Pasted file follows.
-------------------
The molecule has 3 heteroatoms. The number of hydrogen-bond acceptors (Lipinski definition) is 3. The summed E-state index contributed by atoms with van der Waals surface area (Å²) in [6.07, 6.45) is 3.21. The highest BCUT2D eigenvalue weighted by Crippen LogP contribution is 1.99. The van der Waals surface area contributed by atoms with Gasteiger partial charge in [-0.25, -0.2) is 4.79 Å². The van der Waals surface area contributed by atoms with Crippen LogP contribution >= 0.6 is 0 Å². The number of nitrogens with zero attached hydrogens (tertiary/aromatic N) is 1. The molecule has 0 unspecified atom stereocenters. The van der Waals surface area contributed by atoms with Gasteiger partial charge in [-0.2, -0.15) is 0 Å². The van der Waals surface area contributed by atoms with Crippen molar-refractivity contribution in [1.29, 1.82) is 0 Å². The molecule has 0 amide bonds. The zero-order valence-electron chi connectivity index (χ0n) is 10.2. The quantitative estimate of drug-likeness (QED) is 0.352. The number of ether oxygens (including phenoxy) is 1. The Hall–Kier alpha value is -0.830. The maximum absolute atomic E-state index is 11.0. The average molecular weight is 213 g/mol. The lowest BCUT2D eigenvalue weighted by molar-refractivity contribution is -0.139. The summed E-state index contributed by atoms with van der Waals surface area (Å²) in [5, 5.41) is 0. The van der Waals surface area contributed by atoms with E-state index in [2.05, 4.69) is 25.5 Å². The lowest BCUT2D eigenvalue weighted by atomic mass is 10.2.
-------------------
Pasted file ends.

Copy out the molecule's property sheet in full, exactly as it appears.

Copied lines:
The molecule has 3 heteroatoms. The number of hydrogen-bond acceptors (Lipinski definition) is 3. The summed E-state index contributed by atoms with van der Waals surface area (Å²) in [6.07, 6.45) is 3.21. The highest BCUT2D eigenvalue weighted by Crippen LogP contribution is 1.99. The van der Waals surface area contributed by atoms with Gasteiger partial charge in [-0.25, -0.2) is 4.79 Å². The van der Waals surface area contributed by atoms with Crippen LogP contribution >= 0.6 is 0 Å². The number of nitrogens with zero attached hydrogens (tertiary/aromatic N) is 1. The molecule has 0 unspecified atom stereocenters. The van der Waals surface area contributed by atoms with Gasteiger partial charge in [-0.2, -0.15) is 0 Å². The van der Waals surface area contributed by atoms with Crippen molar-refractivity contribution in [1.29, 1.82) is 0 Å². The molecule has 0 amide bonds. The zero-order valence-electron chi connectivity index (χ0n) is 10.2. The quantitative estimate of drug-likeness (QED) is 0.352. The number of ether oxygens (including phenoxy) is 1. The Hall–Kier alpha value is -0.830. The maximum absolute atomic E-state index is 11.0. The average molecular weight is 213 g/mol. The lowest BCUT2D eigenvalue weighted by molar-refractivity contribution is -0.139. The summed E-state index contributed by atoms with van der Waals surface area (Å²) in [5, 5.41) is 0. The van der Waals surface area contributed by atoms with E-state index in [2.05, 4.69) is 25.5 Å². The lowest BCUT2D eigenvalue weighted by atomic mass is 10.2.